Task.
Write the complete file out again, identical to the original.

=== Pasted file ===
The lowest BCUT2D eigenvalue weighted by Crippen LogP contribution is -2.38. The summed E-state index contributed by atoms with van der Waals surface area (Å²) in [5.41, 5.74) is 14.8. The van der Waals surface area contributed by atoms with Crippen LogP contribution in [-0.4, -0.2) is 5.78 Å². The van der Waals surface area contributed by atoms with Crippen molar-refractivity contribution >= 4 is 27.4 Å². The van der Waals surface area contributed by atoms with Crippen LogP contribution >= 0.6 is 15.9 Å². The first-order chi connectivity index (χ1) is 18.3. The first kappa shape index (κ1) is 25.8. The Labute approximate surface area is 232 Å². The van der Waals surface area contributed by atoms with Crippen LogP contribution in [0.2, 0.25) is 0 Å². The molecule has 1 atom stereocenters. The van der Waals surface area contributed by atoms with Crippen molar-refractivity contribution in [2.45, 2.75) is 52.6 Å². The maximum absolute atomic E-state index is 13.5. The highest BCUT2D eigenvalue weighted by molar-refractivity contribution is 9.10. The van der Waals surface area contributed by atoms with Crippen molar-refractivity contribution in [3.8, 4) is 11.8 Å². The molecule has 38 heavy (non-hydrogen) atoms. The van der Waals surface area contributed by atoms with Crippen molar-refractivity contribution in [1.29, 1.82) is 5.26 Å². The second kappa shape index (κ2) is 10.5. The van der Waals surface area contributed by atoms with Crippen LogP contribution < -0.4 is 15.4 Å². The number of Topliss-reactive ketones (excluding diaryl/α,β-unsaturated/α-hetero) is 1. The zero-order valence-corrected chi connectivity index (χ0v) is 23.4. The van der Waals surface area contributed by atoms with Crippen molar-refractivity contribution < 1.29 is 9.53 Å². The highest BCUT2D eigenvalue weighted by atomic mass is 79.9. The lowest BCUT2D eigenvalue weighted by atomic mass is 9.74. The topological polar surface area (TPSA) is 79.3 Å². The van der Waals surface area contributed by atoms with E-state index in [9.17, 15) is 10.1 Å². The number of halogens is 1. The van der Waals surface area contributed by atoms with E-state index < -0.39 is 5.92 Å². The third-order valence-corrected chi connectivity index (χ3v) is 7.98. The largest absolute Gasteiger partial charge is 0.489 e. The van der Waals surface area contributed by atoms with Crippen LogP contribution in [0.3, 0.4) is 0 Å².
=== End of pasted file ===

The lowest BCUT2D eigenvalue weighted by Crippen LogP contribution is -2.38. The summed E-state index contributed by atoms with van der Waals surface area (Å²) in [5.41, 5.74) is 14.8. The van der Waals surface area contributed by atoms with Crippen LogP contribution in [-0.4, -0.2) is 5.78 Å². The van der Waals surface area contributed by atoms with Crippen molar-refractivity contribution >= 4 is 27.4 Å². The van der Waals surface area contributed by atoms with Crippen LogP contribution >= 0.6 is 15.9 Å². The first-order chi connectivity index (χ1) is 18.3. The first kappa shape index (κ1) is 25.8. The Labute approximate surface area is 232 Å². The van der Waals surface area contributed by atoms with Crippen LogP contribution in [0.2, 0.25) is 0 Å². The molecule has 1 atom stereocenters. The van der Waals surface area contributed by atoms with Crippen molar-refractivity contribution in [2.45, 2.75) is 52.6 Å². The maximum absolute atomic E-state index is 13.5. The highest BCUT2D eigenvalue weighted by molar-refractivity contribution is 9.10. The van der Waals surface area contributed by atoms with Crippen molar-refractivity contribution in [3.8, 4) is 11.8 Å². The molecule has 38 heavy (non-hydrogen) atoms. The van der Waals surface area contributed by atoms with Crippen molar-refractivity contribution in [1.29, 1.82) is 5.26 Å². The second kappa shape index (κ2) is 10.5. The van der Waals surface area contributed by atoms with Crippen LogP contribution < -0.4 is 15.4 Å². The number of Topliss-reactive ketones (excluding diaryl/α,β-unsaturated/α-hetero) is 1. The zero-order valence-corrected chi connectivity index (χ0v) is 23.4. The van der Waals surface area contributed by atoms with Crippen molar-refractivity contribution < 1.29 is 9.53 Å². The highest BCUT2D eigenvalue weighted by atomic mass is 79.9. The lowest BCUT2D eigenvalue weighted by atomic mass is 9.74. The topological polar surface area (TPSA) is 79.3 Å². The van der Waals surface area contributed by atoms with E-state index in [9.17, 15) is 10.1 Å². The number of halogens is 1. The van der Waals surface area contributed by atoms with E-state index < -0.39 is 5.92 Å². The third-order valence-corrected chi connectivity index (χ3v) is 7.98. The largest absolute Gasteiger partial charge is 0.489 e. The van der Waals surface area contributed by atoms with Crippen LogP contribution in [0.3, 0.4) is 0 Å².